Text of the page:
Bacteria researcher receives annual award of DKK 5 million

Professor Lone Gram is employed at DTU Systems Biology, where she researches bacteria ecology and physiology, with the focus on finding the properties of the bacteria which may be of benefit to humans. This may be the bacteria's production of antibiotic substances or other medically relevant substances or enzymes and other biochemicals. The research is based partly on the professor's unique collection of bacteria, which was collected during the major Galathea3 scientific voyage in 2006-07. Over 2,000 different bacterial strains were taken from the sea and have since been cultivated and analysed in the laboratories of Lone Gram’s research team. 

Since genome sequencing has become possible, Lone Gram and her research team have been investigating the promising bacteria from the Galathea expedition to see what their DNA can reveal. The results are exciting.

"Some of the bacteria appear to have huge genetic potential to produce bioactive substances. The potential is up to four times as large as the number of substances we have found in the lab," says Lone Gram, who, with her team of 11 researchers and the support of the annual award, can now focus on realising the potential of these promising bacteria.

Photo: Jacob Boserup

Several stays abroad

Throughout her career, the 55-year-old researcher has studied bacteria and has also worked on bacterial communication and interaction on several stays abroad, among other things as a visiting researcher at Havard Medical School in Boston, USA, and the University of New South Wales in Sydney, Australia.

Although Lone Gram has worked at DTU Lyngby Campus since 1985, when she was a recent graduate in food science, her initial employer was actually the Technological Laboratory of the Danish Ministry of Fisheries, which was then located on the DTU campus. Subsequent mergers and restructurings have resulted in Lone Gram having the Danish Institute for Fisheries Research, DTU Aqua and DTU Food on her business card at different times.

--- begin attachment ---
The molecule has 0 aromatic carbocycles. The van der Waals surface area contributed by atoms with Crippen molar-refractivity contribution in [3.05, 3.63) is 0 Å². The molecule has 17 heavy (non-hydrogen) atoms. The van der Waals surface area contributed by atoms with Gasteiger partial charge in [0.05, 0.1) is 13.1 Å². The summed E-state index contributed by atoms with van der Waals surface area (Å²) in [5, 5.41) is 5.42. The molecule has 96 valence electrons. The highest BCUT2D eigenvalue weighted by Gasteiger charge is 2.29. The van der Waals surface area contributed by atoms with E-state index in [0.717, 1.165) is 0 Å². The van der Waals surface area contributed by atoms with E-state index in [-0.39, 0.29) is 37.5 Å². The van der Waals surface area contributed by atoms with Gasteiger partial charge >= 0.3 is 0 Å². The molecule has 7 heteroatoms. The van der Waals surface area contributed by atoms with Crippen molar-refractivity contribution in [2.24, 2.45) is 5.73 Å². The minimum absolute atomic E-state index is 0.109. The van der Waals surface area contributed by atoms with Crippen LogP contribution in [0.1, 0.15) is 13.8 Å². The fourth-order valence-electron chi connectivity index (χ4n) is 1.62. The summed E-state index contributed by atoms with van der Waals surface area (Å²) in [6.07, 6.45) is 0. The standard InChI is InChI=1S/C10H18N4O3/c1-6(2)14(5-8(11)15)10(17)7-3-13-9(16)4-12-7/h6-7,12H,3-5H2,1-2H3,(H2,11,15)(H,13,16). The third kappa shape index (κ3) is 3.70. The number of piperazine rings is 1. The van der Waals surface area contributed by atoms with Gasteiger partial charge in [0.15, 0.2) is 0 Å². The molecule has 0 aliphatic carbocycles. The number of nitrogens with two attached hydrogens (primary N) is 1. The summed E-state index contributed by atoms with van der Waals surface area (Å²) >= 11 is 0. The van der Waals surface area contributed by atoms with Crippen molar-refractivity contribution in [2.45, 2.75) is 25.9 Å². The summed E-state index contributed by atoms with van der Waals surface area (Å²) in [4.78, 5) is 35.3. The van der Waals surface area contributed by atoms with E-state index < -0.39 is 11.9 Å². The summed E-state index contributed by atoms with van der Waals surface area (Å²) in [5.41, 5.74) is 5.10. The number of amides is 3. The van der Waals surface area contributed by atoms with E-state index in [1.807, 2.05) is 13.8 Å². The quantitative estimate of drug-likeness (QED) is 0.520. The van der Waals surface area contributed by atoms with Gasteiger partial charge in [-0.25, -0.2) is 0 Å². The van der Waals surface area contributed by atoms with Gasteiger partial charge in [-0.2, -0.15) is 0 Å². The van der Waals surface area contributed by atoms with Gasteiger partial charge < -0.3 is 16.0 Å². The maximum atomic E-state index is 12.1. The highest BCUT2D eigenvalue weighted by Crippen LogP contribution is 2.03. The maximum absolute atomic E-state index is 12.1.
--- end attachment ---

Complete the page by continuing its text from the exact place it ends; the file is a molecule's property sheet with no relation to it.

The professor is also currently chair of the Danish Council for Independent Research|Nature and the Universe.

About Lone Gram

2013: Member of the Danish Council for Independent Research | Nature and the Universe, vice-chair in 2014 and chair since 2015

2013: Professor at DTU Systems Biology

2010: Professor at DTU Food

2009: Visiting researcher at Havard Medical School in Boston 

2008: Receives research award from Fritz Kaufmann's Memorial Foundation and Tagea Brandt's Travel Grant

2006–07: Galathea3 research expedition

2007: Research professor at DTU Aqua and DTU Systems Biology

2000: Research council professor at the Danish Institute for Fisheries Research

1994–99: Three stays as a visiting researcher at the University of New South Wales, Australia

1993: Senior researcher at the Danish Institute for Fisheries Research

1988: Researcher at the Technological Laboratory of the Danish Ministry of Fisheries

1989: Lic.agro. (PhD) in microbiology

1985: MSc in food science (cand.brom.) from the Royal Veterinary and Agricultural University

Villum Kann Rasmussen Annual Award in Science and Technology

 

This year, VILLUM FONDEN has decided to honour two researchers to mark the 75th anniversary of VKR Group. Normally, only one award is presented each year.

On 22 January 2016, the Villum Kann Rasmussen Annual Award will be presented both to Professor Lone Gram of the Technical University of Denmark and to Professor Jens Stougaard of Aarhus University.

Thirty-three researchers have received the award since it was created.

VILLUM FONDEN is a non-profit, private charitable foundation that supports technology and natural science research as well as environmental, social and cultural project both in Denmark and internationally.

Molecular biologist receives the Villum Kann Rasmussen Annual Award